Lewis is writing as “Uncle Screwtape”, a veteran demon who is tutoring his nephew in the art of temptation. This being the case, God is referred to as “the Enemy”.
About the general connection between Christianity and politics, our position is more delicate. Certainly we do not want meant to allow their Christianity to flow over into their political life, for the establishment of anything like a really just society would be a major disaster. On the other hand we do want, and want very much, to make men treat Christianity as a means; preferably, of course, as a means to their own advancement, but, failing that, as a means to anything—even to social justice. The thing to do is to get a man at first to value social justice as a thing which the Enemy demands, and then work him on to the stage at which he values Christianity because it may produce social justice. For the Enemy will not be used as a convenience. Men or nations who think they can revive Faith in order to make a good society might just as well think they can use the stairs of Heaven as a short cut to the nearest chemist’s shop. Fortunately it is quite easy to coax humans round this little corner. Only today I have found a passage in a Christian writer where he recommends his own version of Christianity on the ground that ‘only such a faith can outlast the death of old cultures and the birth of new civilisations.’ You see the little rift. ‘Believe this, not because it is true, but for some other reason.’ That’s the game.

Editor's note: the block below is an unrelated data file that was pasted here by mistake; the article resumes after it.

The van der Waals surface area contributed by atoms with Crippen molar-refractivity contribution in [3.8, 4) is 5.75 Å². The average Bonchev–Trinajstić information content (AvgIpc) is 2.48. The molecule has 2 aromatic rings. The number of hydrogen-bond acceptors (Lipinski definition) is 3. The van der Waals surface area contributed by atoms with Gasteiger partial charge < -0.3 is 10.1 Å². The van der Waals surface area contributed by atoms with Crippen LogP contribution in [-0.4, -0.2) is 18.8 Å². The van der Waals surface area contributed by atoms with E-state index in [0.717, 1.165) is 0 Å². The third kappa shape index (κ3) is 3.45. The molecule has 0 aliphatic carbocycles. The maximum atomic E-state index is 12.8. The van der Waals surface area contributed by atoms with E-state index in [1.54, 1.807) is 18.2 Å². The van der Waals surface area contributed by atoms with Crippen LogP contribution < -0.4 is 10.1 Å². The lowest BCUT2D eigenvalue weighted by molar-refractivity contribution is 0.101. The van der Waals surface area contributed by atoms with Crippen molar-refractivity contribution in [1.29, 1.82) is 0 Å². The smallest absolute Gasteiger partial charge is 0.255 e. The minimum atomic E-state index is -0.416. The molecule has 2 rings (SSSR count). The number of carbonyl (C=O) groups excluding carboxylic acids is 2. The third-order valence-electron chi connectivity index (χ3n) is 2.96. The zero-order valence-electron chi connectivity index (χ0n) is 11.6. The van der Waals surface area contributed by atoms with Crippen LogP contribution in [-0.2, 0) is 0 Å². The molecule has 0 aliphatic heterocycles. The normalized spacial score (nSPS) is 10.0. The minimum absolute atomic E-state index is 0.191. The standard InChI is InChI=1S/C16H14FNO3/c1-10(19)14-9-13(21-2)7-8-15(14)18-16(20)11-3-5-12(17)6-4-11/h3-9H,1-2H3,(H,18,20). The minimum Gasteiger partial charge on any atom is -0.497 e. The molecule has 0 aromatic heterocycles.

Your affectionate uncle
C.S. Lewis, The Screwtape Letters, p. 126-7